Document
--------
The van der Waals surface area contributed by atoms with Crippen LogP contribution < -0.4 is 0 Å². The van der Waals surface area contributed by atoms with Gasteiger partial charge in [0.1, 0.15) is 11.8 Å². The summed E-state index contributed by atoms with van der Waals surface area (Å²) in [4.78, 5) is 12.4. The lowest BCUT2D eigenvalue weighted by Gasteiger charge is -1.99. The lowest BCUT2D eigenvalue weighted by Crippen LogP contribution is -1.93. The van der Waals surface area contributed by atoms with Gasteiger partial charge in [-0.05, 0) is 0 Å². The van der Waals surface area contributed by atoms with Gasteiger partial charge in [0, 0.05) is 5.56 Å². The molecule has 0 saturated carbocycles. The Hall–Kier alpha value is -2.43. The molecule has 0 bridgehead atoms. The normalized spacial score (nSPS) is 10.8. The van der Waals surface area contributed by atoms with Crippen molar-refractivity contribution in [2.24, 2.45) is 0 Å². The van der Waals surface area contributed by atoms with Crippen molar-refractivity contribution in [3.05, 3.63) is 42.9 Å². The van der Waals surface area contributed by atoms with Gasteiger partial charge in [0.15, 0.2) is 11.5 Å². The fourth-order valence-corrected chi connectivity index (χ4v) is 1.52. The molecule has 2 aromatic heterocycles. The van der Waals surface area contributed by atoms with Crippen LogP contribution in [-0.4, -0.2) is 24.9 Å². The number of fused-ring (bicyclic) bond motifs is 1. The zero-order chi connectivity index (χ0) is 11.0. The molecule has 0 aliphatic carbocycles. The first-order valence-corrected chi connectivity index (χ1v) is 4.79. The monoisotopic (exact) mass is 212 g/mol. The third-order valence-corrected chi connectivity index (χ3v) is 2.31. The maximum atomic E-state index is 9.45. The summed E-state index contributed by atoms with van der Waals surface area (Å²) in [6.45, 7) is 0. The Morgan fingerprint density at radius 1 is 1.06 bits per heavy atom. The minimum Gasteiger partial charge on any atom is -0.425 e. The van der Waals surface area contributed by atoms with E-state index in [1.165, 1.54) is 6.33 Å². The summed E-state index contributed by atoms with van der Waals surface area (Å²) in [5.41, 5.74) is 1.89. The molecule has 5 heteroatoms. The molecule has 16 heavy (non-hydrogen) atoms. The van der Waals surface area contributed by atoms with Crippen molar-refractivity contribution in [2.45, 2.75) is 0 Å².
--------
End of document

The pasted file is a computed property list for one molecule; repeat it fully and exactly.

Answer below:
The van der Waals surface area contributed by atoms with Crippen LogP contribution < -0.4 is 0 Å². The van der Waals surface area contributed by atoms with Gasteiger partial charge in [0.1, 0.15) is 11.8 Å². The summed E-state index contributed by atoms with van der Waals surface area (Å²) in [4.78, 5) is 12.4. The lowest BCUT2D eigenvalue weighted by Gasteiger charge is -1.99. The lowest BCUT2D eigenvalue weighted by Crippen LogP contribution is -1.93. The van der Waals surface area contributed by atoms with Gasteiger partial charge in [-0.05, 0) is 0 Å². The van der Waals surface area contributed by atoms with Gasteiger partial charge in [0, 0.05) is 5.56 Å². The molecule has 0 saturated carbocycles. The Hall–Kier alpha value is -2.43. The molecule has 0 bridgehead atoms. The normalized spacial score (nSPS) is 10.8. The van der Waals surface area contributed by atoms with Crippen molar-refractivity contribution in [2.24, 2.45) is 0 Å². The van der Waals surface area contributed by atoms with Crippen molar-refractivity contribution in [3.05, 3.63) is 42.9 Å². The van der Waals surface area contributed by atoms with Gasteiger partial charge in [0.15, 0.2) is 11.5 Å². The fourth-order valence-corrected chi connectivity index (χ4v) is 1.52. The molecule has 2 aromatic heterocycles. The van der Waals surface area contributed by atoms with Crippen LogP contribution in [-0.4, -0.2) is 24.9 Å². The number of fused-ring (bicyclic) bond motifs is 1. The zero-order chi connectivity index (χ0) is 11.0. The molecule has 0 aliphatic carbocycles. The first-order valence-corrected chi connectivity index (χ1v) is 4.79. The monoisotopic (exact) mass is 212 g/mol. The third-order valence-corrected chi connectivity index (χ3v) is 2.31. The maximum atomic E-state index is 9.45. The summed E-state index contributed by atoms with van der Waals surface area (Å²) in [6.45, 7) is 0. The Morgan fingerprint density at radius 1 is 1.06 bits per heavy atom. The minimum Gasteiger partial charge on any atom is -0.425 e. The van der Waals surface area contributed by atoms with E-state index in [1.165, 1.54) is 6.33 Å². The summed E-state index contributed by atoms with van der Waals surface area (Å²) in [5.41, 5.74) is 1.89. The molecule has 5 heteroatoms. The molecule has 16 heavy (non-hydrogen) atoms. The van der Waals surface area contributed by atoms with Crippen molar-refractivity contribution in [2.45, 2.75) is 0 Å².